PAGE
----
Vitamin A deficiency impairs contextual fear memory in rats: Abnormalities in the glucocorticoid pathway
J Neuroendocrinol. 2019-11-01; 31(11):
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Bonhomme D(1)(2), Alfos S(1)(2)(3), Webster SP(4), Wolff M(5)(6), Pallet V(1)(2)(3), Touyarot K(1)(2)(3).
(1)UMR 1286, Nutrition et Neurobiologie Intégrée, Université de Bordeaux, Bordeaux, France.
(2)Nutrition et Neurobiologie Intégrée, UMR 1286, Institut National de la Recherche Agronomique (INRA), Bordeaux, France.
(3)Nutrition et Neurobiologie Intégrée, UMR 1286, Bordeaux INP, Bordeaux, France.
(4)The Queen’s Medical Research Institute, Centre for Cardiovascular Science, University of Edinburgh, Edinburgh, UK.
(5)UMR 5287, CNRS, INCIA, Bordeaux, France.
(6)UMR 5287, INCIA, Université de Bordeaux, Bordeaux, France.
Vitamin A and its active metabolite, retinoic acid (RA), play a key role in the
maintenance of cognitive functions in the adult brain. Depletion of RA using the
vitamin A deficiency (VAD) model in Wistar rats leads to spatial memory deficits
in relation to elevated intrahippocampal basal corticosterone (CORT) levels and
increased hippocampal 11β-hydroxysteroid dehydrogenase type 1 (11β-HSD1)
activity. All of these effects are normalised by vitamin A supplementation.
However, it is unknown whether vitamin A status also modulates contextual fear
conditioning (CFC) in a glucocorticoid-associated fear memory task dependent on
the functional integrity of the hippocampus. In the present study, we
investigated the impact of VAD and vitamin A supplementation in adult male rats
on fear memory processing, plasma CORT levels, hippocampal retinoid receptors and
11β-HSD1 expression following a novelty-induced stress. We also examined whether
vitamin A supplementation or a single injection of UE2316, a selective 11β-HSD1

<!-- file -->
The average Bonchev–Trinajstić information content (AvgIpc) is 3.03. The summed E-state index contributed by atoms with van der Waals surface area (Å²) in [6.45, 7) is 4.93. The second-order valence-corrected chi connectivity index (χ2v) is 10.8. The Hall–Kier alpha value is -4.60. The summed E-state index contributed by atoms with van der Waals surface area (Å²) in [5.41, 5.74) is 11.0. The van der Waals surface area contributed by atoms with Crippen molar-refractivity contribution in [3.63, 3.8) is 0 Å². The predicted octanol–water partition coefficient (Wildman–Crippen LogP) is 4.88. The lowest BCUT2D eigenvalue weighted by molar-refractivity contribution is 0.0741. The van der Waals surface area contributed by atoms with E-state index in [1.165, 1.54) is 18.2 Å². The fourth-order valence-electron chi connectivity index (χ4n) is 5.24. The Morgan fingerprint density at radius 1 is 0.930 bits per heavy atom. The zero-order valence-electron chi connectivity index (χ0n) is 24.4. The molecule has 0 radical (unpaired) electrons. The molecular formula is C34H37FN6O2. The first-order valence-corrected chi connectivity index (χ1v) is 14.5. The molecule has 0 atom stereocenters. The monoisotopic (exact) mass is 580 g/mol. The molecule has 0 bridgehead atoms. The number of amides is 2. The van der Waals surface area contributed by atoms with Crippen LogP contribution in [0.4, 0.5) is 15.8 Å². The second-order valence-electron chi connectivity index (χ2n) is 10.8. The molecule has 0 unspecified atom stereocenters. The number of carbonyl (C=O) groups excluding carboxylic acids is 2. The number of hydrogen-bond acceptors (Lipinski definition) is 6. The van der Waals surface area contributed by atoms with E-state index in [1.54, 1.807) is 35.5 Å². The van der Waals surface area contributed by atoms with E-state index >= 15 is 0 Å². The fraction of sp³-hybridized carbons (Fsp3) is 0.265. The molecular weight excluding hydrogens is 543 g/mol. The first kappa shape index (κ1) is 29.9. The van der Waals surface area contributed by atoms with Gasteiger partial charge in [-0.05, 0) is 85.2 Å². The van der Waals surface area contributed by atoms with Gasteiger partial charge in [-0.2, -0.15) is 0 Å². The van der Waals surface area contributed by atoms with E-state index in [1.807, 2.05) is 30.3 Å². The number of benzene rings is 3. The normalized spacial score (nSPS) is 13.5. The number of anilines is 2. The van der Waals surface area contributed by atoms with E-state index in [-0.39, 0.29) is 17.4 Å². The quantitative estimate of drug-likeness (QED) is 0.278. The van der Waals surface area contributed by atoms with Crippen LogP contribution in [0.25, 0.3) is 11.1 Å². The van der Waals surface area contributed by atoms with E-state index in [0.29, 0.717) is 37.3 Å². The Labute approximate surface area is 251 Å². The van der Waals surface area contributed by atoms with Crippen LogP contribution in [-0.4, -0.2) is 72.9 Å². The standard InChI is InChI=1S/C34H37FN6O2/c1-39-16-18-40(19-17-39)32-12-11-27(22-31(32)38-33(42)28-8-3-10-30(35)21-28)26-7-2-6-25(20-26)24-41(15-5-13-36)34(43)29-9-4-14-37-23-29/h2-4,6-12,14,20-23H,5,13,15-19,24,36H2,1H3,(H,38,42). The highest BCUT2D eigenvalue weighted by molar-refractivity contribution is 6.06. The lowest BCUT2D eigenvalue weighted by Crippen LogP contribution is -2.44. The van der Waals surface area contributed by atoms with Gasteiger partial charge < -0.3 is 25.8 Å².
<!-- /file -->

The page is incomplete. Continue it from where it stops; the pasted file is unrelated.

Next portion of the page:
inhibitor, known to modulate local glucocorticoid levels, had any beneficial
effects on contextual fear memory and biochemical parameters in VAD rats. We
provide evidence that VAD rats exhibit a decreased fear conditioning response
during training with a poor contextual fear memory 24 hours later. These
VAD-induced cognitive impairments are associated with elevated plasma CORT levels
under basal conditions, as well as following a stressful event, with saturated
CORT release, altered hippocampal retinoid receptors and 11β-HSD1 expression.
Vitamin A supplementation normalises VAD-induced fear conditioning training
deficits and all biochemical effects, although it cannot prevent fear memory
deficits. Moreover, a single injection of UE2316 not only impairs contextual fear
memory, but also reduces plasma CORT levels, regardless of the vitamin A status
and decreases slightly hippocampal 11β-HSD1 activity in VAD rats following
stress. The present study highlights the importance of vitamin A status with
respect to modulating fear memory conditioning in relation to plasma CORT levels
and hippocampal 11β-HSD1.
© 2019 British Society for Neuroendocrinology.